Materials and Methods

Bacterial strains and culture conditions

Bacterial strains were obtained from the stock of the Polish Collection of Microorganisms (PCM) at the Institute of Immunology and Experimental Therapy, Wrocław. Escherichia coli O24 (PCM 195) and O56 (PCM 2372) were the same as used previously [3]. Bacteria were cultivated in Davis broth medium supplemented with casein hydrolysate and yeast extract (Difco), with aeration at 37°C. After 24 h cells were harvested and freeze dried. Lipopolysaccharides were prepared by phenol-water extraction and purified by ultracentrifugation [7].

Isolation and analysis of LPS using a method with proteinase K

The original procedure [8] was modified slightly as follows. Bacterial dispersion in phosphate buffered saline (PBS) was adjusted to a homogeneous concentration with optical density A600 = 0.3, and then 1.5 ml of this material was centrifuged (13 000g, 4°C, 15 min). Pelleted cells were resuspended with 200 μl of 10 mM buffer Tris-HCl, containing EDTA, glycerol and SDS, boiled for 10 min, and treated with proteinase K at 60°C for 2 h. After removal of the precipitated material, the solution was subjected to polyacrylamide gel electrophoresis in the presence of SDS, with subsequent immunoblotting.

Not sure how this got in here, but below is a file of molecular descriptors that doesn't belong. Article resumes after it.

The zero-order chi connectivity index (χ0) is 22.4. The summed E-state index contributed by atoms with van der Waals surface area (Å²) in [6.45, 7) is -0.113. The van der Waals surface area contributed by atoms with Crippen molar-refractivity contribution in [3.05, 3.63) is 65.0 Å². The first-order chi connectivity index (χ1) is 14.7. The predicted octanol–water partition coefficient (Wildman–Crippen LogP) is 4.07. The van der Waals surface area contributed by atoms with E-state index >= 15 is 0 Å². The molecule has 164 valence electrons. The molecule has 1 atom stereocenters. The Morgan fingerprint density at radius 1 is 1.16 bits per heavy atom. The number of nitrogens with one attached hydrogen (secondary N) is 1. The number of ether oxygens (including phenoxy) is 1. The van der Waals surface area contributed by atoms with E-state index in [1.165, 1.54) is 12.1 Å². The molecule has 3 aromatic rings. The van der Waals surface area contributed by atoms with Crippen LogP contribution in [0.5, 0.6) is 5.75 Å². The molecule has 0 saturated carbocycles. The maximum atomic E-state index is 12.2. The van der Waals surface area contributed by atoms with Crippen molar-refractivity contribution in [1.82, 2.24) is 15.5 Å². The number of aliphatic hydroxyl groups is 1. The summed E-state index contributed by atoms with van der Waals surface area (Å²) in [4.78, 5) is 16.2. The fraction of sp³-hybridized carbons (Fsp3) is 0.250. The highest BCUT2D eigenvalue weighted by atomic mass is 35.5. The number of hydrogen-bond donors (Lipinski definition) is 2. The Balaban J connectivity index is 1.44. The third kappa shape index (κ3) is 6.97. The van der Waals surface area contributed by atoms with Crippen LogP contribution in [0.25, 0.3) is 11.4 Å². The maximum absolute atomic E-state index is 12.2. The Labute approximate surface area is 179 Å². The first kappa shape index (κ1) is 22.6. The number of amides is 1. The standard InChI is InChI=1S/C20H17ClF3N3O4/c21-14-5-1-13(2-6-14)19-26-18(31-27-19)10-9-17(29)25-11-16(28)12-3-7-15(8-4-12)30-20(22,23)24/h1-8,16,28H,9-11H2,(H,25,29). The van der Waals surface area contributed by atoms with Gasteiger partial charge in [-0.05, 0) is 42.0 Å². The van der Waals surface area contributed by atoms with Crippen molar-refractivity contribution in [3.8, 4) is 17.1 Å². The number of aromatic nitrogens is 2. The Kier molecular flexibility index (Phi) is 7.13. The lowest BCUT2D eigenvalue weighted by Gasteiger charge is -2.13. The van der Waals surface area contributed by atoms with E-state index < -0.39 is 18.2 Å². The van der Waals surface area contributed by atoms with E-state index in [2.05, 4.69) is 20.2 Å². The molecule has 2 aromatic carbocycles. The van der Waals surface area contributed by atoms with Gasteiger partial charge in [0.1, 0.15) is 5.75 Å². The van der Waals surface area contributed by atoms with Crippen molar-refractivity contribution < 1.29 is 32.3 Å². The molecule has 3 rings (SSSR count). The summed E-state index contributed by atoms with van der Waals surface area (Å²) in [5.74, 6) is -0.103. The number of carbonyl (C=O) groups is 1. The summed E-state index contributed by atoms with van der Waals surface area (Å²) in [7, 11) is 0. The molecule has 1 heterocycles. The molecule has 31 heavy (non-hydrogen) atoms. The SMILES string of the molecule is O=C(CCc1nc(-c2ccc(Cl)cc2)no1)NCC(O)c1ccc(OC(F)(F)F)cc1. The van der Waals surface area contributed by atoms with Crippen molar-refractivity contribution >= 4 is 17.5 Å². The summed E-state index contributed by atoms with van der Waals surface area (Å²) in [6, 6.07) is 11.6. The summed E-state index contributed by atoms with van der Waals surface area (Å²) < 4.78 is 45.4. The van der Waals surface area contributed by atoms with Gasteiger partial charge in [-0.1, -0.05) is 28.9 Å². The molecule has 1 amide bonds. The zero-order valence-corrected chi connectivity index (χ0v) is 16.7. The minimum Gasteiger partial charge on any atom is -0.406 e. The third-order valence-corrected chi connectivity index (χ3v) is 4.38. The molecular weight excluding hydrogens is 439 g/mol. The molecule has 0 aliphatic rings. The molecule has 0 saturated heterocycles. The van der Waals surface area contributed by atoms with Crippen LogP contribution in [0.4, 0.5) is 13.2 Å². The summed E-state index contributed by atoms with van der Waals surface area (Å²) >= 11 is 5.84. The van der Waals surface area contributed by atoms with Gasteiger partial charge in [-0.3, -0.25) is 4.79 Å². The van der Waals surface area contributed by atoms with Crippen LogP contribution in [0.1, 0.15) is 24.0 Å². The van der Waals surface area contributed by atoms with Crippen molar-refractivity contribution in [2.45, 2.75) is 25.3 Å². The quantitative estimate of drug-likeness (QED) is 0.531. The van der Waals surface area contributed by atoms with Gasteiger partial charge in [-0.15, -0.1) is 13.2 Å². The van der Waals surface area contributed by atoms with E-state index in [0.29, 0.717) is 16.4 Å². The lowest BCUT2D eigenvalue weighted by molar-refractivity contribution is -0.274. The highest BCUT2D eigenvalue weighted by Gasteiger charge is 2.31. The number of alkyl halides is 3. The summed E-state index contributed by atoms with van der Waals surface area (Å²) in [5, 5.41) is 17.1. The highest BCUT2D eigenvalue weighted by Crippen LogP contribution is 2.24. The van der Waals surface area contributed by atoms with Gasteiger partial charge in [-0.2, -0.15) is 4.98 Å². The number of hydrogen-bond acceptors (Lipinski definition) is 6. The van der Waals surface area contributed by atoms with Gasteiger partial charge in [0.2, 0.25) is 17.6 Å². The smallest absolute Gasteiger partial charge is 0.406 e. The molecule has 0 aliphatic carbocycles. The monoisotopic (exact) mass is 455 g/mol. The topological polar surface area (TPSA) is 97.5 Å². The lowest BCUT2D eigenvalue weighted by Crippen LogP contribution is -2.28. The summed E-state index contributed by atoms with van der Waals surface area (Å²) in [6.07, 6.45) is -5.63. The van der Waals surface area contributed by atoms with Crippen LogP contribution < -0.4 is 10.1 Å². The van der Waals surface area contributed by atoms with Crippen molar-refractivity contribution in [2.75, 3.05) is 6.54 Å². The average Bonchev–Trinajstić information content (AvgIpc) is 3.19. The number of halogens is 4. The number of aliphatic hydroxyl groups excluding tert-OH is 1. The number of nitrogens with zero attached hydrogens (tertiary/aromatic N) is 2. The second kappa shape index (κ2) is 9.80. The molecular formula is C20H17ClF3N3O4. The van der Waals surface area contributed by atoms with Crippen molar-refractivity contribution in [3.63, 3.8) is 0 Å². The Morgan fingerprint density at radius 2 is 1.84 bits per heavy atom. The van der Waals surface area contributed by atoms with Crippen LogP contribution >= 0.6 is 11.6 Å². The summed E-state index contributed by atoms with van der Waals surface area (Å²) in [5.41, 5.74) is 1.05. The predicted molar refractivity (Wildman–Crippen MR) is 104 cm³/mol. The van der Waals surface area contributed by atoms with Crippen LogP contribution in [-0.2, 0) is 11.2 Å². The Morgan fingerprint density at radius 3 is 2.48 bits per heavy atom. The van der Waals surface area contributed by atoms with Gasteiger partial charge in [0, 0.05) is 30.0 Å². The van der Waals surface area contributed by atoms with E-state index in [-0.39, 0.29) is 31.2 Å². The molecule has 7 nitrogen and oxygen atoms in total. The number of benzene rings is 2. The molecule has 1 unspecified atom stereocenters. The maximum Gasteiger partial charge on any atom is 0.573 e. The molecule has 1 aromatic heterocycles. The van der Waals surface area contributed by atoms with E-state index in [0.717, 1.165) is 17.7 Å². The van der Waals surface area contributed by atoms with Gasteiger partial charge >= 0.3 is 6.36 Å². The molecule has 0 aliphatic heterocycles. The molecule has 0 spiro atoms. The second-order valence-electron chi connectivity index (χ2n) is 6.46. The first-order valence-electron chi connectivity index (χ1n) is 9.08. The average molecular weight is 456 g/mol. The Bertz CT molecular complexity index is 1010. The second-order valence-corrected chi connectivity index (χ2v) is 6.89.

Preparation of sera

Rabbits were immunized with lyophilized bacteria suspended in PBS, first subcutaneously with a dose of 100 μg dry cells/ml in PBS and then intravenously twice a week with increasing amounts of the bacteria (100 to 6400 μg/ml PBS). One week after the last injection the rabbits were bled and the separated sera were decomplemented by heating (56°C, 30 min) and stored at -20°C [9]. The animal studies were conducted in strict accordance with the ethical guidelines established by the National Ethics Committee and approved by the First Local Ethics Commission at the Institute of Immunology and Experimental Therapy, Polish Academy of Sciences (LKE 53/2009).